The higher-dose group also had a mean reduction of 0.5 seconds on the 10-meter walk test (P = .016 vs placebo), and showed a "trend for improvement" in ONLS score vs baseline (P = .098).

Treatment-emergent adverse event (TEAE) rates were similar between the groups at 77% and 81.7% for the high- and low-dose groups, respectively, and 82.2% for the placebo group.

Rates of TEAEs leading to drug withdrawal were 5.3%, 5.5%, and 5.6%, respectively. There were also 3, 10, and 5 serious TEAEs. The one report of a serious TEAE leading to drug withdrawal (benign thyroid adenoma) occurred in the low-dose group.

Based on the overall results, the manufacturer has noted that a phase 3 trial evaluating the drug in pediatric patients with CMT1A is expected to begin soon.

Using a "Cocktail of Factors"

Session co-moderator Massimo Pandolfo, MD, a neurologist with an interest in genetics and a professor of neurology in Brussels, Belgium, commended the investigators for conducting an international, collaborative, multicenter, randomized trial, "which is what we need in these rare diseases."

"In terms of the rationale for this study, this disease is due to a duplication of a gene that causes an overexpression of a protein. And this study used a cocktail of three factors that have been found to downregulate the expression of this protein. The idea is that by combining these factors, there may be a synergistic effect," Pandolfo told Medscape Medical News.

"And I think the results are encouraging. It's probably not going to be curative for the disease, but they had some positive results not only in safety, which is of course important, but also in terms of efficacy," he added.

The other session co-moderator, Jessica Robinson-Papp, MD, a neurologist with a focus on neuropathic pain, New York City, told Medscape Medical News that she was impressed that it was a large study, especially in a rare disease; and she noted several "interesting" points with the methodology.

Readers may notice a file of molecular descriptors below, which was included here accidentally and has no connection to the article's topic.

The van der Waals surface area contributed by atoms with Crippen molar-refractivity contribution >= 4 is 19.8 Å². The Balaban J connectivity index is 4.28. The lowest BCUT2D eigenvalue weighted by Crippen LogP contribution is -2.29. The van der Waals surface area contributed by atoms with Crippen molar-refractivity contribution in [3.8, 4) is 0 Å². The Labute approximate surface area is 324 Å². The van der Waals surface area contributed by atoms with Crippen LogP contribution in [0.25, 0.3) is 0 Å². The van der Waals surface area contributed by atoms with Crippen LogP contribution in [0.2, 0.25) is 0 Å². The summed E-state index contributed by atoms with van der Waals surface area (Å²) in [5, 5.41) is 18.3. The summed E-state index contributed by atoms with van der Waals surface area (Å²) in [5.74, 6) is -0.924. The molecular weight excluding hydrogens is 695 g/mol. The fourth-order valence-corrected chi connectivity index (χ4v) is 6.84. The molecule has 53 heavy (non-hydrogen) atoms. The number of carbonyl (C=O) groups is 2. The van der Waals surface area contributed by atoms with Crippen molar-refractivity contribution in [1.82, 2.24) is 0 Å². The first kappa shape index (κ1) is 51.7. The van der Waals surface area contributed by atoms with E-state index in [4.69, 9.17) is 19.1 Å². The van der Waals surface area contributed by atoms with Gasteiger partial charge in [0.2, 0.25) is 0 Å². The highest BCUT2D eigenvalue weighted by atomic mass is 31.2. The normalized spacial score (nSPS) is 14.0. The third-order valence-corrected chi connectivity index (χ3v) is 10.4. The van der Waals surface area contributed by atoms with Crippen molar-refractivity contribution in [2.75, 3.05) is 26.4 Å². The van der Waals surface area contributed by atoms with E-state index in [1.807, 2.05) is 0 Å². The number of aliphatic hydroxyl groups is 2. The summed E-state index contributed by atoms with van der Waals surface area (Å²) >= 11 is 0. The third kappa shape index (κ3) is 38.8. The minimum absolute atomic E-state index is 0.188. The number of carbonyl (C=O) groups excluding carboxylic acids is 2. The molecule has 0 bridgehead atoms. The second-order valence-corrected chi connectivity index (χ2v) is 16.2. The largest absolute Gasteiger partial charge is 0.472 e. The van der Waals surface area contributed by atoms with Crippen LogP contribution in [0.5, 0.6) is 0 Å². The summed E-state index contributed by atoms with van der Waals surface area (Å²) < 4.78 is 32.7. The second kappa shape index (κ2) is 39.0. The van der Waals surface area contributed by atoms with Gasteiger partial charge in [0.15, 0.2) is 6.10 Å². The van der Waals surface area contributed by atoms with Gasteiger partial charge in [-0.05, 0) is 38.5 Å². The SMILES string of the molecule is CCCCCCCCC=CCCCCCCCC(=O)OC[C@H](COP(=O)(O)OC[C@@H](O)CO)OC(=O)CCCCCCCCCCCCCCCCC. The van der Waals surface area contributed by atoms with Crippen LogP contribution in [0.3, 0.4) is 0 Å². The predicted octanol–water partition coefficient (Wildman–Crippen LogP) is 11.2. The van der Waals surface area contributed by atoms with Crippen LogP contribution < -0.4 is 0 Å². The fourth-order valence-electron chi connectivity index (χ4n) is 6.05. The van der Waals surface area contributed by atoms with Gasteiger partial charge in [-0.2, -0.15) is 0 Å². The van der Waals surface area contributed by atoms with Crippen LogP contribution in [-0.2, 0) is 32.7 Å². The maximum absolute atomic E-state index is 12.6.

"I think putting together three different drugs to try and make the best likelihood that you're going to have a good outcome is a really interesting approach to take," Robinson-Papp said. "As it was mentioned, there are no treatments for this disease at all. And it's a really hard disease to study because it's extraordinarily slowly progressive. So to try and show difference over an amount of time that is practical for a clinical trial is really difficult."

The study was funded by Pharnext. Thomas has reported receiving personal compensation for serving on scientific advisory boards and speaking from Pharnext, Acceleron, Genentech, Novartis, and Sanofi. Pandolfo and Robinson-Papp have reported no relevant financial relationships.

American Academy of Neurology (AAN) 2019 Annual Meeting: Abstract ES.001. Presented May 7, 2019.

Follow Deborah Brauser on Twitter: @MedscapeDeb

For more Medscape Neurology news, join us on Facebook and Twitter


Comments on Medscape are moderated and should be professional in tone and on topic. You must declare any conflicts of interest related to your comments and responses. Please see our Commenting Guide for further information. We reserve the right to remove posts at our sole discretion.